Bringing the simple life home
A few weeks ago while on vacation, I told my four-year-old daughter who wondered why the phone was beeping to “hang it up,” and she looked at me like I was speaking a foreign language. I tried it in Dutch (her stronger language), and that didn’t work either. She could tell she “should know” what I was talking about, since I no doubt used a tone that indicated “this is the most normal thing in the world.” And then it dawned on me – she truly had never heard the words “hang up” in this context before! Danny and I only use cell phones anymore (most of her life?). So I said, “put the phone back down on the base, and the beeping will stop.” And she said, “ohh!”
I laughed at us both, and then thought about all the things that are of a dying breed, will soon seem so old-fashioned to our kids, e.g. phone booths, huge hard drives and computer monitors, newspapers and non-digital books(?), wires in the house, and no doubt the list goes on and on and on. We recently visited the Netherlands’ oldest museum, Teylers, in Haarlem where the exhibit “Games and Gadgets” was taking place. It was like a time machine for me and Danny –outdated oranges, browns, and avocado green of the 1970s, old typewriters, vacuum cleaners, and telephones including the first clunky cell phones, a couple of Commodores where you could play “Pong” and “Space Invaders”, and many other things familiar only to those of us who lived “back in the day.”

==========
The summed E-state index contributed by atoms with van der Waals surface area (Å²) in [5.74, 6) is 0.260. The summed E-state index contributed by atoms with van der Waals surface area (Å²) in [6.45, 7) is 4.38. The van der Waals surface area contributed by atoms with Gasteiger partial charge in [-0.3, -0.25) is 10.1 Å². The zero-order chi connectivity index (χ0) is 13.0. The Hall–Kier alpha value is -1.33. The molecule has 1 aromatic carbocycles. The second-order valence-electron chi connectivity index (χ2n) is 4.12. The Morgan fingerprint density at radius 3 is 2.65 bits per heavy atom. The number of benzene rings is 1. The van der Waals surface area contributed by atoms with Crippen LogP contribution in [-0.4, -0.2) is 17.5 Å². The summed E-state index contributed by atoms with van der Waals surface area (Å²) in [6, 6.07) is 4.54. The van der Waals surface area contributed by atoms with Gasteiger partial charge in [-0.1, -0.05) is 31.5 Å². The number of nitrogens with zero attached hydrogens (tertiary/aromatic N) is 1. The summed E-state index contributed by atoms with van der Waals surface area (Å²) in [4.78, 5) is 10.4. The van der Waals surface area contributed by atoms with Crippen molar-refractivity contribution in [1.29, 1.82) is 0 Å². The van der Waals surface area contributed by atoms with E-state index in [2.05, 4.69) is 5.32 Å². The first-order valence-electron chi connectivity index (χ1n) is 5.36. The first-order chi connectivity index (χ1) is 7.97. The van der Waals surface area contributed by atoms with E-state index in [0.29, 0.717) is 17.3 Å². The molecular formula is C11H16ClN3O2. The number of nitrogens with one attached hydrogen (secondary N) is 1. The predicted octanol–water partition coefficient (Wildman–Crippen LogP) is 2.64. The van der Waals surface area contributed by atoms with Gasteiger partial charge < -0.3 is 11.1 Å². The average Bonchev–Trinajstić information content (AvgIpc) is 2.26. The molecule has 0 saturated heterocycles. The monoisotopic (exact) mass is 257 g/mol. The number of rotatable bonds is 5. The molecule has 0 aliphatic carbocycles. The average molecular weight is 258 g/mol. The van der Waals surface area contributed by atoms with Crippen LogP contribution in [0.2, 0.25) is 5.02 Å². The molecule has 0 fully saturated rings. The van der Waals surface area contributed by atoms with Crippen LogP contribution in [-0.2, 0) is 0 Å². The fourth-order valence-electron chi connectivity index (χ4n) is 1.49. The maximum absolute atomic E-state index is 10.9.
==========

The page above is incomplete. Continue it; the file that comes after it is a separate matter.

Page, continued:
Like Zaandam (see picture of how they creatively incorporate the old into the new into architecture), I try to be aware of holding on to “old-fashioned” things valuable to me, like gardening, walks in nature, and even non-digital connection time while at home and certainly while on vacation. It helps to model for our kids that “old fashioned” can also be a GOOD thing. When I introduce a book or movie set in the 1800s, they always balk at first, but quickly find themselves intrigued to see how different life can be – and how appreciative they should be of how much easier our lives have become. Though that may be something of a misnomer . . . our lives may seem easier due to all of our modern day conveniences; however the complexity of life has greatly increased. My mother has often told me she is not envious of “all of the choices” I face. I try to remember this as I and my partner go about parenting decisions. I see it reflected in how we attempt to keep our home, after-school, weekend, and even vacation life as straight-forward as we can. During those peaceful days in the Smoky Mountains (Tennessee), I appreciated the simplicity of it all. I thought about how we couldn’t possibly bring that home with us to Haarlem . . . but based on a tip from a friend, I focused on finding places in my body to “store” the feeling, so that I can better access it later (now) when daily complexities bombard us once again.